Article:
The doctrine of penal substitution or vicarious suffering is central to the Pauline letters but the idea of the innocent paying the penalty of the guilty (the scapegoat principle) is morally unacceptable. The transfer of punishment to an innocent person would not be allowed by any national government but was ordained by Yahweh (according to scripture) in the case of Jesus. It is possible for a third party to pay a fine or make recompense but that does not transfer guilt.

To kill an innocent person instead of the guilty is a crime and calling it ‘vicarious sacrifice’ is an attempt at whitewashing. In the words of Canon Storr “Nothing is more central to Christianity than the cross yet creates more difficulties.”

Let us continue to list these difficulties:

What is the condition that makes the atoning death necessary? Theologically humankind is regarded as having rebelled against the authority of Yahweh and therefore come under ‘the wrath of God’ who is morally bound to inflict punishment.
Why must an omnipotent being be offended by another person exercising their free will? Why must the punishment be death? Why must the penalty be handed down generation after generation? If someone creates something, by what strange reason does he then have the audacity to be angry and condemn the imperfections of his own creation? Is not anger a sign of imperfection in the creator?

How is it possible for a human to commit an offence against a spirit? Surely the idea is ridiculous.

Human beings offend against other human beings and the logical person to whom restitution or expression of regret should be offered is to the one who has been hurt. It cannot and should not be an uninvolved third person and yet theologians and purveyors of religion continue to insist that humankind has sinned against Yahweh and can only be reconciled by the death of Jesus. Debts can be transferred but moral obligations cannot.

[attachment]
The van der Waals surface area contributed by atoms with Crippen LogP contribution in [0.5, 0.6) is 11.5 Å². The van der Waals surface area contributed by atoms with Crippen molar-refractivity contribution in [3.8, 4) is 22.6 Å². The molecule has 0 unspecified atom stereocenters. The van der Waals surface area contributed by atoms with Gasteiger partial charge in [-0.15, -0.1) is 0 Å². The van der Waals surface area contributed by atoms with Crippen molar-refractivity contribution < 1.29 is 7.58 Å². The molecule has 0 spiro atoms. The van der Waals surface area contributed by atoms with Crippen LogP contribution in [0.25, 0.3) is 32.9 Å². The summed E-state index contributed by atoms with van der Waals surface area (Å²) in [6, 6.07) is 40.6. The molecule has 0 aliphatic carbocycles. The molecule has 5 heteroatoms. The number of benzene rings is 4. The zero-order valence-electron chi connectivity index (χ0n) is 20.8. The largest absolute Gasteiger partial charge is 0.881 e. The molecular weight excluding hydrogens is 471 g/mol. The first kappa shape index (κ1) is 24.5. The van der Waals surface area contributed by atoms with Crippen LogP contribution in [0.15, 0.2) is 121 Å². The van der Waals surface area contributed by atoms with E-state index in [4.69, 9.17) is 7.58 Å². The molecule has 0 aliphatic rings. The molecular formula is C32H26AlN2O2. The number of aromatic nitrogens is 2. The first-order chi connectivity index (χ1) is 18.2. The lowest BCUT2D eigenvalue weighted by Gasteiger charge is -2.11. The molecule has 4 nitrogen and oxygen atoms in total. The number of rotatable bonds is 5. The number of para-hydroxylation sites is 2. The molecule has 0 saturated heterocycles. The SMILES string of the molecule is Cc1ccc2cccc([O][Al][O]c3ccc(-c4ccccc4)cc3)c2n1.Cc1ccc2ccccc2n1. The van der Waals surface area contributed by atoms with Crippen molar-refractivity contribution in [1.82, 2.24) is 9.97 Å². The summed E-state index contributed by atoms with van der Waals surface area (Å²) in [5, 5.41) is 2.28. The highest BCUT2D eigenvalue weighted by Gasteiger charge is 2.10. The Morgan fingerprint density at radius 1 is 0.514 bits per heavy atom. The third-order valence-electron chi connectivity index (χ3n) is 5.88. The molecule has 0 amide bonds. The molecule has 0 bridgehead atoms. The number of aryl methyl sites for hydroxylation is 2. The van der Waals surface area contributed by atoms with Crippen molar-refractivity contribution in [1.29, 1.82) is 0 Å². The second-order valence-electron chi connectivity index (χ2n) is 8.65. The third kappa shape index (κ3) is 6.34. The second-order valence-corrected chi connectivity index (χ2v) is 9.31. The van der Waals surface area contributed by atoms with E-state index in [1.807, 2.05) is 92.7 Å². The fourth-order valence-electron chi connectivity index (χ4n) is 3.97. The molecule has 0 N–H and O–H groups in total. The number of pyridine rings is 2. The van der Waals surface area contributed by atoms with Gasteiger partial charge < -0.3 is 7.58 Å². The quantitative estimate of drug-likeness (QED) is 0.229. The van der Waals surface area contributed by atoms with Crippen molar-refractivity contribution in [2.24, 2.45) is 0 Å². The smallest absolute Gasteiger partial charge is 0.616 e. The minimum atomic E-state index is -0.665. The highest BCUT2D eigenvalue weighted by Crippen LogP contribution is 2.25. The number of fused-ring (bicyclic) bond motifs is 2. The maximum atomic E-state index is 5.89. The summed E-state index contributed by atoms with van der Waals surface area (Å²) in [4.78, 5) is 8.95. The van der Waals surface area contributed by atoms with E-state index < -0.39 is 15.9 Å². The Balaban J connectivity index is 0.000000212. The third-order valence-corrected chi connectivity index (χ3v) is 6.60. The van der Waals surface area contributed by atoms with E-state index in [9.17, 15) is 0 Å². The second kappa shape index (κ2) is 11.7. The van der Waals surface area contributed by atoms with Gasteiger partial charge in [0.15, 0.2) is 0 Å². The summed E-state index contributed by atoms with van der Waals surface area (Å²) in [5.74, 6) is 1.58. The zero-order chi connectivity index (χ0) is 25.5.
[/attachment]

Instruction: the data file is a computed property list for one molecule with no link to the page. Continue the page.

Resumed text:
To Christians the death of Jesus fulfilled the condition of total filial obedience and was therefore supremely satisfactory to Yahweh but doing what one perceives as his or her duty cannot be construed as a means of divine influence. Total submission and obedience to the perceived will of Yahweh is still advocated as the supreme goal for Christians.

In regard to the crucifixion theologians stress that Jesus was not only man but the second person of the Trinity. This places them in another predicament, for by definition a god cannot die and, as a god, Jesus would have no fear of even a bodily death. On a purely physical level the death of Jesus as told in the gospels was comparatively blood-free, speedy and far less painful than the long drawn-out torment which many people have had to suffer.

What sort of a deity could gain satisfaction from the death of Jesus? The answer is surely that it is the type of god depicted in the Old Testament, a deity worthy of contempt and rejection by moral humankind. Were such a being to exist it would be a betrayal of the dignity of humankind to ask forgiveness for failure to pay homage to such a disgusting person.

It is not possible for an innocent person to be guilty of a crime which they did not commit although they may be punished for it.

Similarly it is not possible to be sorry or ‘penitent’ instead of or on behalf of someone else. There are some things that cannot be transferred to anyone else. A person who is innocent cannot be penitent for a crime they did not commit.

There are people who argue that suffering has a moral value and carries within it the potential for good but it is difficult to see how physical or mental suffering and death can, of itself, bring benefit, yet this is an aspect of atonement which is strongly propagated by Christians. Pain as such has no power of atonement – it cannot obliterate guilt. To demand that someone has to suffer to expiate a transgression is not our concept of justice or ethics.

Those who take the Bible literally have another problem for they believe that the sentence of physical death was passed on Adam for disobedience and handed down to all subsequent generations. It would therefore follow that Jesus being ‘without sin’ could not die.

Finally the idea of being ‘washed in the blood of the Lamb of God’ is the backbone of the evangelists followed up by the doctrine of salvation through repentance from the everlasting torments of hell. Thousands have been frightened into Christianity and Islam and the advocates of these movements argue that it is better to gain converts through fear than no converts at all. Thinking people recognise that fear is never productive of the best and in terms of religion it breeds servility.

The Church has been forced to quietly discard the doctrine of everlasting torment in hell.

How much longer can the Church continue to hold as its central doctrine a concept which is ethically bankrupt?

If the Atonement doctrine had any validity surely the feast of the Atonement in October would have been much more appropriate for the death of Jesus than the feast of the Passover in April!

By Keith S Cornish